DEVIO_TABLE(l, write, read, select, get_config, set_config)



The "C" label for this table of handlers.


The function called as a result of cyg_io_write().


The function called as a result of cyg_io_read().


The function called as a result of cyg_io_select().


The function called as a result of cyg_io_get_config().


The function called as a result of cyg_io_set_config().

When eCos is initialized (sometimes called “boot” time), the init() function is called for all devices in the system. The init() function is allowed to return an error in which case the device will be placed “off line” and all I/O requests to that device will be considered in error.

The lookup() function is called whenever the cyg_io_lookup() function is called with this device name. The lookup function may cause the device to come “on line” which would then allow I/O operations to proceed. Future versions of the I/O system will allow for other states, including power saving modes, etc.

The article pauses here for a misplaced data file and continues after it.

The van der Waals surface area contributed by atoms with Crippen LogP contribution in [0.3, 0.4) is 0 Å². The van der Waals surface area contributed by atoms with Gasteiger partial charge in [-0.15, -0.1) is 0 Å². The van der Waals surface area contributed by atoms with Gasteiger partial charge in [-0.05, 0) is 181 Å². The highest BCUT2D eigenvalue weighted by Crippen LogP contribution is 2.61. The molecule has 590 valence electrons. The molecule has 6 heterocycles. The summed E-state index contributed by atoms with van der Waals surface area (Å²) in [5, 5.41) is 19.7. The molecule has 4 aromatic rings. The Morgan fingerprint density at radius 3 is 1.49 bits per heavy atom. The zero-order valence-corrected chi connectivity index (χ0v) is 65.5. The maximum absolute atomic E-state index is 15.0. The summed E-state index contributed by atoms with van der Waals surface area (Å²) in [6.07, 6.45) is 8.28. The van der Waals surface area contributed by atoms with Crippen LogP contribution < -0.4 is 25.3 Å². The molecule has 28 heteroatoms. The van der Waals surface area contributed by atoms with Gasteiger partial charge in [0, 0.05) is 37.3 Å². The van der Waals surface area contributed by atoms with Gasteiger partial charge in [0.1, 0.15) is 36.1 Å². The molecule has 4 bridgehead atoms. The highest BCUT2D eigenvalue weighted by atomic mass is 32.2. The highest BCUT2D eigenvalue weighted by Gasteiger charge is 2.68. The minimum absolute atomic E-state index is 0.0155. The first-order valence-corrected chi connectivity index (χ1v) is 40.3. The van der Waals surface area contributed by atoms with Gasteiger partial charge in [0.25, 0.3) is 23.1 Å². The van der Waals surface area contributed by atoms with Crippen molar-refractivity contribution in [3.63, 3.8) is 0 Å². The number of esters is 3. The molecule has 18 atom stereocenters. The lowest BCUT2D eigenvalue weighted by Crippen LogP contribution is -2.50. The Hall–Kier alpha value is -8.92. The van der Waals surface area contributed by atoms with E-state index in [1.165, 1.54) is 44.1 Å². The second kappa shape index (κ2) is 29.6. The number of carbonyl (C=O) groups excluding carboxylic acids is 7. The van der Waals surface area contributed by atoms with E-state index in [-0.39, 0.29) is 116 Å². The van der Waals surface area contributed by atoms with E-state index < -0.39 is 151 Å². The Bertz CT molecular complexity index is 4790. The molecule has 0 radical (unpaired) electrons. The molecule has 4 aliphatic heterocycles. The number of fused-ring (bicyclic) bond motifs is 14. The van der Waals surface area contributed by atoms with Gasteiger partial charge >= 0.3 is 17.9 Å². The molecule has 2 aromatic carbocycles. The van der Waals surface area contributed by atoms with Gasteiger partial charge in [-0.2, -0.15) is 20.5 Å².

How to Write a Serial Hardware Interface Driver

The standard serial driver supplied with eCos is structured as a hardware independent portion and a hardware dependent interface module. To add support for a new serial port, the user should be able to use the existing hardware independent portion and just add their own interface driver which handles the details of the actual device. The user should have no need to change the hardware independent portion.

The interfaces used by the serial driver and serial implementation modules are contained in the file <cyg/io/serial.h>

Note: In the sections below we use the notation <<xx>> to mean a module specific value, referred to as “xx” below.

DevTab Entry

The interface module contains the devtab entry (or entries if a single module supports more than one interface). This entry should have the form:




The "C" label for this devtab entry


The "C" string for the device. E.g. /dev/serial0.


The table of I/O functions. This set is defined in the hardware independent serial driver and should be used.


The module initialization function.


The device lookup function. This function typically sets up the device for actual use, turning on interrupts, configuring the port, etc.


This table (defined below) contains the interface between the interface module and the serial driver proper.

Serial Channel Structure

Each serial device must have a “serial channel”. This is a set of data which describes all operations on the device. It also contains buffers, etc., if the device is to be buffered. The serial channel is created by the macro: